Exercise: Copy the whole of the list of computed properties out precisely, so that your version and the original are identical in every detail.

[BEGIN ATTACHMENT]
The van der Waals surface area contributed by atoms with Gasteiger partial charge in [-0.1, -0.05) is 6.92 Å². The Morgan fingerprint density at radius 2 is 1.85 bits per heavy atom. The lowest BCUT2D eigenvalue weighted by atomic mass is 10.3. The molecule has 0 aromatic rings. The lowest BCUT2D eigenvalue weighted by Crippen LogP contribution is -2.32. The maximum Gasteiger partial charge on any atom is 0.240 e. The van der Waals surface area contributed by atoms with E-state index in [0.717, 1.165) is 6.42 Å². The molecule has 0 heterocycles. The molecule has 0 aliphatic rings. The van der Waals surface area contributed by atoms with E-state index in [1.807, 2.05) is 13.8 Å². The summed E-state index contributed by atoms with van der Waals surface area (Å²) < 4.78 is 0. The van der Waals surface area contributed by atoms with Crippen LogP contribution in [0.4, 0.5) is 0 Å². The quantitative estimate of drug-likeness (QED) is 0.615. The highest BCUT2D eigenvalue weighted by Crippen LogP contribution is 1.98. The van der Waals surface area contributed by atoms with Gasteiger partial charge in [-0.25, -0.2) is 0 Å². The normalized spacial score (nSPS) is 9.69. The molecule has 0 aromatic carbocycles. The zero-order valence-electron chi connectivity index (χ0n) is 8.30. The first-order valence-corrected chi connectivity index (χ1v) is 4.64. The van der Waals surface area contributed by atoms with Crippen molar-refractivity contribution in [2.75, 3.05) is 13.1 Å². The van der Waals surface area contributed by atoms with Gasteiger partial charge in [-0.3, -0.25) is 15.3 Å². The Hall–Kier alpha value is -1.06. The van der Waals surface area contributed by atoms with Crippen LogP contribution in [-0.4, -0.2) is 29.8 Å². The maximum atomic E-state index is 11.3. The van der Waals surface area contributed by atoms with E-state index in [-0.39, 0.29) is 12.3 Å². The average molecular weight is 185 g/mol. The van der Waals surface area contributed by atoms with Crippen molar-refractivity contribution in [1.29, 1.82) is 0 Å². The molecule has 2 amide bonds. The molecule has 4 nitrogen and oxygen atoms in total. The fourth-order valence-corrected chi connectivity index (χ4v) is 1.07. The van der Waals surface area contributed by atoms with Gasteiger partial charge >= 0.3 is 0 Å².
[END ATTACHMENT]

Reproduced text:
The van der Waals surface area contributed by atoms with Gasteiger partial charge in [-0.1, -0.05) is 6.92 Å². The Morgan fingerprint density at radius 2 is 1.85 bits per heavy atom. The lowest BCUT2D eigenvalue weighted by atomic mass is 10.3. The molecule has 0 aromatic rings. The lowest BCUT2D eigenvalue weighted by Crippen LogP contribution is -2.32. The maximum Gasteiger partial charge on any atom is 0.240 e. The van der Waals surface area contributed by atoms with E-state index in [0.717, 1.165) is 6.42 Å². The molecule has 0 heterocycles. The molecule has 0 aliphatic rings. The van der Waals surface area contributed by atoms with E-state index in [1.807, 2.05) is 13.8 Å². The summed E-state index contributed by atoms with van der Waals surface area (Å²) < 4.78 is 0. The van der Waals surface area contributed by atoms with Crippen LogP contribution in [0.4, 0.5) is 0 Å². The quantitative estimate of drug-likeness (QED) is 0.615. The highest BCUT2D eigenvalue weighted by Crippen LogP contribution is 1.98. The van der Waals surface area contributed by atoms with Gasteiger partial charge in [-0.25, -0.2) is 0 Å². The normalized spacial score (nSPS) is 9.69. The molecule has 0 aromatic carbocycles. The zero-order valence-electron chi connectivity index (χ0n) is 8.30. The first-order valence-corrected chi connectivity index (χ1v) is 4.64. The van der Waals surface area contributed by atoms with Crippen molar-refractivity contribution in [2.75, 3.05) is 13.1 Å². The van der Waals surface area contributed by atoms with Gasteiger partial charge in [-0.3, -0.25) is 15.3 Å². The Hall–Kier alpha value is -1.06. The van der Waals surface area contributed by atoms with Crippen LogP contribution in [-0.4, -0.2) is 29.8 Å². The maximum atomic E-state index is 11.3. The van der Waals surface area contributed by atoms with E-state index in [-0.39, 0.29) is 12.3 Å². The average molecular weight is 185 g/mol. The van der Waals surface area contributed by atoms with Crippen molar-refractivity contribution in [1.29, 1.82) is 0 Å². The molecule has 2 amide bonds. The molecule has 4 nitrogen and oxygen atoms in total. The fourth-order valence-corrected chi connectivity index (χ4v) is 1.07. The van der Waals surface area contributed by atoms with Gasteiger partial charge >= 0.3 is 0 Å².